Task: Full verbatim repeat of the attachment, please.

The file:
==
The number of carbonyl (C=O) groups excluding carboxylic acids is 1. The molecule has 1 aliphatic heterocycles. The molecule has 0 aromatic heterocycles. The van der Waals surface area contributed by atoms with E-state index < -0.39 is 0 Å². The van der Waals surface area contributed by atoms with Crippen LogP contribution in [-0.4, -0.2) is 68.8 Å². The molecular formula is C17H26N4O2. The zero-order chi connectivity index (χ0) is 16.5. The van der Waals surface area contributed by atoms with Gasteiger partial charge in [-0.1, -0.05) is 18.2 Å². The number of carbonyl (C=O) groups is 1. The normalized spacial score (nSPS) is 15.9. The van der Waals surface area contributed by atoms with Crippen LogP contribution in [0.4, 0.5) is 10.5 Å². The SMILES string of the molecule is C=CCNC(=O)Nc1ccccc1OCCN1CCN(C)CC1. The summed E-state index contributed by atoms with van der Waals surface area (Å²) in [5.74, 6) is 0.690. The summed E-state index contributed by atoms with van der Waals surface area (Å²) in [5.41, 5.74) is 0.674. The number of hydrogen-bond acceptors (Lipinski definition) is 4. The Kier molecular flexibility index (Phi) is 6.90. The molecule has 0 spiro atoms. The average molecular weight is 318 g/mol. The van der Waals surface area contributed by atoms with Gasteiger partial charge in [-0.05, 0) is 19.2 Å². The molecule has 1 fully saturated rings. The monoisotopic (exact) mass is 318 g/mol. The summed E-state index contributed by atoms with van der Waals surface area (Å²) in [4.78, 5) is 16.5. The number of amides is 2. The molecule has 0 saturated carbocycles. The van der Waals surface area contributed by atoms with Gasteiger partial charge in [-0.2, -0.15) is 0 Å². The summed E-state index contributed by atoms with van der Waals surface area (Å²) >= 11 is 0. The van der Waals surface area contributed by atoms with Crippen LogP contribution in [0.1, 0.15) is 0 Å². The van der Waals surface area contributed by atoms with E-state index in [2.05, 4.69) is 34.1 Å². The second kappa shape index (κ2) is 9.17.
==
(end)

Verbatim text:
The number of carbonyl (C=O) groups excluding carboxylic acids is 1. The molecule has 1 aliphatic heterocycles. The molecule has 0 aromatic heterocycles. The van der Waals surface area contributed by atoms with E-state index < -0.39 is 0 Å². The van der Waals surface area contributed by atoms with Crippen LogP contribution in [-0.4, -0.2) is 68.8 Å². The molecular formula is C17H26N4O2. The zero-order chi connectivity index (χ0) is 16.5. The van der Waals surface area contributed by atoms with Gasteiger partial charge in [-0.1, -0.05) is 18.2 Å². The number of carbonyl (C=O) groups is 1. The normalized spacial score (nSPS) is 15.9. The van der Waals surface area contributed by atoms with Crippen LogP contribution in [0.4, 0.5) is 10.5 Å². The SMILES string of the molecule is C=CCNC(=O)Nc1ccccc1OCCN1CCN(C)CC1. The summed E-state index contributed by atoms with van der Waals surface area (Å²) in [5.74, 6) is 0.690. The summed E-state index contributed by atoms with van der Waals surface area (Å²) in [5.41, 5.74) is 0.674. The number of hydrogen-bond acceptors (Lipinski definition) is 4. The Kier molecular flexibility index (Phi) is 6.90. The molecule has 0 spiro atoms. The average molecular weight is 318 g/mol. The van der Waals surface area contributed by atoms with Gasteiger partial charge in [-0.05, 0) is 19.2 Å². The molecule has 1 fully saturated rings. The monoisotopic (exact) mass is 318 g/mol. The summed E-state index contributed by atoms with van der Waals surface area (Å²) in [4.78, 5) is 16.5. The number of amides is 2. The molecule has 0 saturated carbocycles. The van der Waals surface area contributed by atoms with Gasteiger partial charge in [-0.2, -0.15) is 0 Å². The summed E-state index contributed by atoms with van der Waals surface area (Å²) >= 11 is 0. The van der Waals surface area contributed by atoms with Crippen LogP contribution in [0.1, 0.15) is 0 Å². The van der Waals surface area contributed by atoms with E-state index in [2.05, 4.69) is 34.1 Å². The second kappa shape index (κ2) is 9.17.